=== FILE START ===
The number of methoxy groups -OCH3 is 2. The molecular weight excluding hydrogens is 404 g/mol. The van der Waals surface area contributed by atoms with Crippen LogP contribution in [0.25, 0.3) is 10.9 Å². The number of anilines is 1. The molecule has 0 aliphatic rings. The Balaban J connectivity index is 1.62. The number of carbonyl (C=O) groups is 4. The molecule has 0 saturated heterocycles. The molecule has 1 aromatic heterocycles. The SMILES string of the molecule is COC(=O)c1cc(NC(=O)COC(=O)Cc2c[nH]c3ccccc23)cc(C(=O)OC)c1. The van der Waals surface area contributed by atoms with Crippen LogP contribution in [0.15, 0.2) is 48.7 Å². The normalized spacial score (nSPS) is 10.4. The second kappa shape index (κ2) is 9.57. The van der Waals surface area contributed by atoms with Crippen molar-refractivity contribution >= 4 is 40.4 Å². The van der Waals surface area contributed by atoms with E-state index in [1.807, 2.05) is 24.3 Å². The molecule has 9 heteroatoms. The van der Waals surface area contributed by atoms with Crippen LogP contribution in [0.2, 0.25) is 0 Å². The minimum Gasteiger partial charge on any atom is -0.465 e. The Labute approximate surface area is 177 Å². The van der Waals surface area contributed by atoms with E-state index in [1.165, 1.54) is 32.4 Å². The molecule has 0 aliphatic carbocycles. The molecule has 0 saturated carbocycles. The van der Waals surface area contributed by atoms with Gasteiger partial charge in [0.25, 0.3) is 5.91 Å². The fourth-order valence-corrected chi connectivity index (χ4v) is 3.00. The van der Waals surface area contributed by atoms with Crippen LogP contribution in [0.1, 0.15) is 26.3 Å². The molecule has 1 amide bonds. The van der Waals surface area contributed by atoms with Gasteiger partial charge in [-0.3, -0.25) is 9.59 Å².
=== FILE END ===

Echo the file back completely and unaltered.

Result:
The number of methoxy groups -OCH3 is 2. The molecular weight excluding hydrogens is 404 g/mol. The van der Waals surface area contributed by atoms with Crippen LogP contribution in [0.25, 0.3) is 10.9 Å². The number of anilines is 1. The molecule has 0 aliphatic rings. The Balaban J connectivity index is 1.62. The number of carbonyl (C=O) groups is 4. The molecule has 0 saturated heterocycles. The molecule has 1 aromatic heterocycles. The SMILES string of the molecule is COC(=O)c1cc(NC(=O)COC(=O)Cc2c[nH]c3ccccc23)cc(C(=O)OC)c1. The van der Waals surface area contributed by atoms with Crippen LogP contribution in [0.15, 0.2) is 48.7 Å². The normalized spacial score (nSPS) is 10.4. The second kappa shape index (κ2) is 9.57. The van der Waals surface area contributed by atoms with Crippen molar-refractivity contribution >= 4 is 40.4 Å². The van der Waals surface area contributed by atoms with E-state index in [1.807, 2.05) is 24.3 Å². The molecule has 9 heteroatoms. The van der Waals surface area contributed by atoms with Crippen LogP contribution in [0.2, 0.25) is 0 Å². The minimum Gasteiger partial charge on any atom is -0.465 e. The Labute approximate surface area is 177 Å². The van der Waals surface area contributed by atoms with E-state index in [1.165, 1.54) is 32.4 Å². The molecule has 0 aliphatic carbocycles. The molecule has 0 saturated carbocycles. The van der Waals surface area contributed by atoms with Gasteiger partial charge in [0.25, 0.3) is 5.91 Å². The fourth-order valence-corrected chi connectivity index (χ4v) is 3.00. The van der Waals surface area contributed by atoms with Crippen LogP contribution in [0.1, 0.15) is 26.3 Å². The molecule has 1 amide bonds. The van der Waals surface area contributed by atoms with Gasteiger partial charge in [-0.3, -0.25) is 9.59 Å².